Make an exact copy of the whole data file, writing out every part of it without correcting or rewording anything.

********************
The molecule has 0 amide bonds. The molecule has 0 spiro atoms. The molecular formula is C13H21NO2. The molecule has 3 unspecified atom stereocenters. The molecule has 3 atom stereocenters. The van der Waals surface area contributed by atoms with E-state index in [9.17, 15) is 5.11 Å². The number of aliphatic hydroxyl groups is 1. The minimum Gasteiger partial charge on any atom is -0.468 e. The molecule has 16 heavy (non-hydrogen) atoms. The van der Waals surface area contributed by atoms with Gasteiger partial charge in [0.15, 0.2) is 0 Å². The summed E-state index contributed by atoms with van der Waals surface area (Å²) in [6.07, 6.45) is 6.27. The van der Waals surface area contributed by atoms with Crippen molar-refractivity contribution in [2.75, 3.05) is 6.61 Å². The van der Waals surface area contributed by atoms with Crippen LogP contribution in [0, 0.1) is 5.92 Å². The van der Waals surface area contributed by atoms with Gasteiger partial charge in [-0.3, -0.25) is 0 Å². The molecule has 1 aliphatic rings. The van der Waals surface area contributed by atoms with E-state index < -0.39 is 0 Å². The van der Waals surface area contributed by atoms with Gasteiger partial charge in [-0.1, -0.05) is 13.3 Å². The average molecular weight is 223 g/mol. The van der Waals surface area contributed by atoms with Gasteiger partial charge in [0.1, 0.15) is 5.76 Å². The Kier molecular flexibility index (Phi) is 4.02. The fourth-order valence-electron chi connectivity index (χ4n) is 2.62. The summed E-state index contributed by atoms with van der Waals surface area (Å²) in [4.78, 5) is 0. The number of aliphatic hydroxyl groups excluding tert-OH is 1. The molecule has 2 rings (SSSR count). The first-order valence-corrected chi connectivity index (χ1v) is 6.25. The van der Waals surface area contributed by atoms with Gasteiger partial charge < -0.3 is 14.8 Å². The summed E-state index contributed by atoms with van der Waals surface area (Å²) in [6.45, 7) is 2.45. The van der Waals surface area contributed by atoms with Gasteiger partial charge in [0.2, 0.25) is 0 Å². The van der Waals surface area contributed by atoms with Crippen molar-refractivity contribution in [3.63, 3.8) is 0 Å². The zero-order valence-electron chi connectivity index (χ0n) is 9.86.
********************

The molecule has 0 amide bonds. The molecule has 0 spiro atoms. The molecular formula is C13H21NO2. The molecule has 3 unspecified atom stereocenters. The molecule has 3 atom stereocenters. The van der Waals surface area contributed by atoms with E-state index in [9.17, 15) is 5.11 Å². The number of aliphatic hydroxyl groups is 1. The minimum Gasteiger partial charge on any atom is -0.468 e. The molecule has 16 heavy (non-hydrogen) atoms. The van der Waals surface area contributed by atoms with Gasteiger partial charge in [0.15, 0.2) is 0 Å². The summed E-state index contributed by atoms with van der Waals surface area (Å²) in [6.07, 6.45) is 6.27. The van der Waals surface area contributed by atoms with Crippen molar-refractivity contribution in [2.75, 3.05) is 6.61 Å². The van der Waals surface area contributed by atoms with Crippen LogP contribution in [0, 0.1) is 5.92 Å². The van der Waals surface area contributed by atoms with Gasteiger partial charge in [-0.3, -0.25) is 0 Å². The molecule has 1 aliphatic rings. The van der Waals surface area contributed by atoms with E-state index < -0.39 is 0 Å². The van der Waals surface area contributed by atoms with Gasteiger partial charge in [-0.1, -0.05) is 13.3 Å². The average molecular weight is 223 g/mol. The van der Waals surface area contributed by atoms with Gasteiger partial charge in [0.1, 0.15) is 5.76 Å². The Kier molecular flexibility index (Phi) is 4.02. The fourth-order valence-electron chi connectivity index (χ4n) is 2.62. The summed E-state index contributed by atoms with van der Waals surface area (Å²) in [4.78, 5) is 0. The number of aliphatic hydroxyl groups excluding tert-OH is 1. The molecule has 2 rings (SSSR count). The first-order valence-corrected chi connectivity index (χ1v) is 6.25. The van der Waals surface area contributed by atoms with Gasteiger partial charge < -0.3 is 14.8 Å². The summed E-state index contributed by atoms with van der Waals surface area (Å²) in [6.45, 7) is 2.45. The van der Waals surface area contributed by atoms with Gasteiger partial charge in [0.2, 0.25) is 0 Å². The van der Waals surface area contributed by atoms with Crippen molar-refractivity contribution in [3.63, 3.8) is 0 Å². The zero-order valence-electron chi connectivity index (χ0n) is 9.86.